BRANNAVAN GNANALINGAM reports from the Wellington Film Society. This week: an education in the occult.

WATCHING ninety minutes of this film almost made me want to petition the Council to lighten up Wellington’s streets. I’ve never seen this city look so seedy and menacing. It’s also the perfect setting for Glenn Standring’s debut horror film The Irrefutable Truth About Demons. I’ve always thought if you want to make someone feel uncomfortable, show sodden pavement, and that’s precisely what Strandring did. He achieved what the stated aim of horror films through this grunge, and that is make the audience feel uncomfortable.

Poor Harry Ballard (Karl Urban). Not only has he lost a brother to suicide, been framed for his girlfriend’s murder, received packages oozing blood, and taken a smorgasbord of drugs, he’s also being pursued by a demonic cult who are after his soul. The only person he seems to be able to trust is a whacked out crazy called Benny (a very good Katie Wolfe) who looks like she’s walked off the set of The Cabinet of Dr. Caligari.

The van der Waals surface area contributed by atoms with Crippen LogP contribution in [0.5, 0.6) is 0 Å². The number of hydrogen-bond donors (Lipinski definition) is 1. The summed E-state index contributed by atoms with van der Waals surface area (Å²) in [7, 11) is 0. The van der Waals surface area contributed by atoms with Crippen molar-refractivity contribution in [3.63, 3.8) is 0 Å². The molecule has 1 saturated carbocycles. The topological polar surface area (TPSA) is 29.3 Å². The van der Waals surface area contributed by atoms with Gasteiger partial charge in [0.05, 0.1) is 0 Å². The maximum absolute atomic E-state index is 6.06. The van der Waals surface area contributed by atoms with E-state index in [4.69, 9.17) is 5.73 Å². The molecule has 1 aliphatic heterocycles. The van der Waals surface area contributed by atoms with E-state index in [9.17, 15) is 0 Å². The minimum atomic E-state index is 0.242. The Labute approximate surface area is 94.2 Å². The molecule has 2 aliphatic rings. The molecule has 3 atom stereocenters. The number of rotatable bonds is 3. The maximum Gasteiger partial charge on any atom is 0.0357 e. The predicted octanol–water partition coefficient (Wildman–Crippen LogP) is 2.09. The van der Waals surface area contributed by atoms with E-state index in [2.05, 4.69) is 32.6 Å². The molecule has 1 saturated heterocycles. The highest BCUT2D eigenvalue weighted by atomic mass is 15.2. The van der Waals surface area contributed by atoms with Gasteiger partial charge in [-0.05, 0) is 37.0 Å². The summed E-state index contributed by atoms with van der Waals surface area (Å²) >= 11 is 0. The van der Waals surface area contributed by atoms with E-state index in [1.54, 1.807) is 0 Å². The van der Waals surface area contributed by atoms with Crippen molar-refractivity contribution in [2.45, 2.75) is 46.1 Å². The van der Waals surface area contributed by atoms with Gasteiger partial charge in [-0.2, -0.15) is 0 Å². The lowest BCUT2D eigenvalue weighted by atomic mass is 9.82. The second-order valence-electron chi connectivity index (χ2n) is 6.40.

Admittedly this can be seen simply as a genre piece, albeit one that is pretty good. Some of the humour is a little awkward and forced, and I’m not sure if I’m entirely convinced Urban would be a particular good university lecturer. And if you think too hard, the plot is rather silly. But this is one half of the film.

The visuals are fantastic, especially given the low budget of the film – Standring’s been taking a lot of cues from the likes of Blade Runner etc. The film plays out like an industrial-horror film, and is thrilling and interesting enough in that respect. In particular, there are some excellent villains – shave someone’s head, give him some piercings and you’ve got someone’s worst nightmare (and so those poor people with piercings continue to be shown as freaks). The gore is reasonably effective too, though a little more restrained than our other famous horror export, Peter Jackson. There are also some nice Expressionist references too – Caligari plays an important narrative role, while Standring has the rather pleasant Schreck Villas as a wee reference to Nosferatu. While this is hardly earth-shattering cinema, this is an effective horror film. I look forward to seeing the release of Standring’s 2006 revisionist vampire film Perfect Creature.